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Turned up on the Orange site. Sure enough, you can’t actually post it as a story here either, but the URL works: http://pn/

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    Back when the internet was quite a bit smaller, I considered (but never did) asking the honduras domain registrars to add an MX record and forward ‘j’ to me, so I could be j@hn.

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      http://ai./ also works. also, could you technically run a web server on one of the DNS roots? in which case, http://. could serve traffic.

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        safari can’t find the server

        same for pn.

        Maybe my pihole is blocking it.

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        I remember a few domains with A records at the top level; I think dk had one at some point

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          Correct. You used to be able to type “dk.” in a browser and you would then be redirected to the website of DK Hostmaster who manages the .dk TLD.

          I found it to be quite useful as a quick way to get to their site.

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          I wrote an article about TLDs that serve web content. It’s in French, but you’ll find the domain names: https://www.simonjunod.ch/projets/webtld/

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            Similarly cm used to resolve, though no longer apparently.

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              No mention of https://to./?

              That was the first TLD site I ever heard of, it used to be a url shortener, but today it seems like it’s defunct since the certificate is expired and the home page 404’s.

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                Croatia has its homepage at http://www.hr/ A friend of mine had a name@hr email address which was very cool until you try to get past form input validation.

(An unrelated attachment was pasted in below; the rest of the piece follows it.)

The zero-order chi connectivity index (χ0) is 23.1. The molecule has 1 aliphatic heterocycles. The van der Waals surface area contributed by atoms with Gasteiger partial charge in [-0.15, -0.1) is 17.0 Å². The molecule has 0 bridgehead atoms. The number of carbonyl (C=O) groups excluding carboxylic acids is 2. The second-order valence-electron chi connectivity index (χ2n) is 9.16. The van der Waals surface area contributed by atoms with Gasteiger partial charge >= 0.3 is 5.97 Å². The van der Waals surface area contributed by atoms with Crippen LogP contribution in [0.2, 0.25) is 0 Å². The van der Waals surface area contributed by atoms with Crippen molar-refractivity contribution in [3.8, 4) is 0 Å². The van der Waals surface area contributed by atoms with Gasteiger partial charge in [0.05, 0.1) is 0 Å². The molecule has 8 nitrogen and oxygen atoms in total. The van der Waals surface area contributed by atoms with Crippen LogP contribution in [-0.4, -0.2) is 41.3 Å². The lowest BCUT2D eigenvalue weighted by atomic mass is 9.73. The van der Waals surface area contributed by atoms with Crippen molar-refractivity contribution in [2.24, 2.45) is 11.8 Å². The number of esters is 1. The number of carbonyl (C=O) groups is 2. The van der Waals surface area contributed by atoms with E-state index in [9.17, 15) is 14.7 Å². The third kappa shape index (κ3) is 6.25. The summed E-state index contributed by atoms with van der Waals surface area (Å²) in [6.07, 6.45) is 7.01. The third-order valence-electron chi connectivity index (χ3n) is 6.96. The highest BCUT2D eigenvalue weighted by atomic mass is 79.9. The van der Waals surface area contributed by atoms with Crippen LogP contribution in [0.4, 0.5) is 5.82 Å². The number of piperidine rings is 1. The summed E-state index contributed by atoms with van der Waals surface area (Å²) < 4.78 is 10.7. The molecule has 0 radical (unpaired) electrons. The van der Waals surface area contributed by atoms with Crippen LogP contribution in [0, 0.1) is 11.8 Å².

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                  Doesn’t work for me on Firefox or Chrome. Must be my adblocker

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                      Same thing :(

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                        Try with http:// as a prefix

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                    What qualifies as works? http://a/ works too for some value of “work”. edit: oh, I see other comments report it actually resolves. Not for me either.

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                      Curious how this URL works! It redirects me to https://pn.com, which on the surface looks like a privacy-oriented tech news site.

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                        That’s probably your browser “helpfully” guessing where you want to go instead.

                        The actual site should just show

                        It works! This is the default web page for this server.

                        The web server software is running but no content has been added, yet.

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                        http://de interestingly ends up on some advertising page. How does one take over such a page?

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                          It doesn’t resolve for me. Maybe you have some catchall DNS?

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                            Have you tried to add a dot ?

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                              There is no A record for de. You are behind a split-horizon resolver, most likely your ISP’s to inject advertisements.

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                                Creepy. That would explain why I got different results using my cell network.

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                            no luck for me either. I wonder if there’s something funky with my DNS. dig A de spits out

                            de.			7155	IN	SOA	f.nic.de. its.denic.de. 1623166346 7200 7200 3600000 7200
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                              That’s just the authority record (see the SOA instead of A) telling you which nameserver is authoritative for the query. There aren’t any A records listed on de as far as I can see.

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                            With the handshake root selling alt TLDs to its users, I expect we’ll see ever-more experimemtation with records right on TLDs and what sofware works right in that case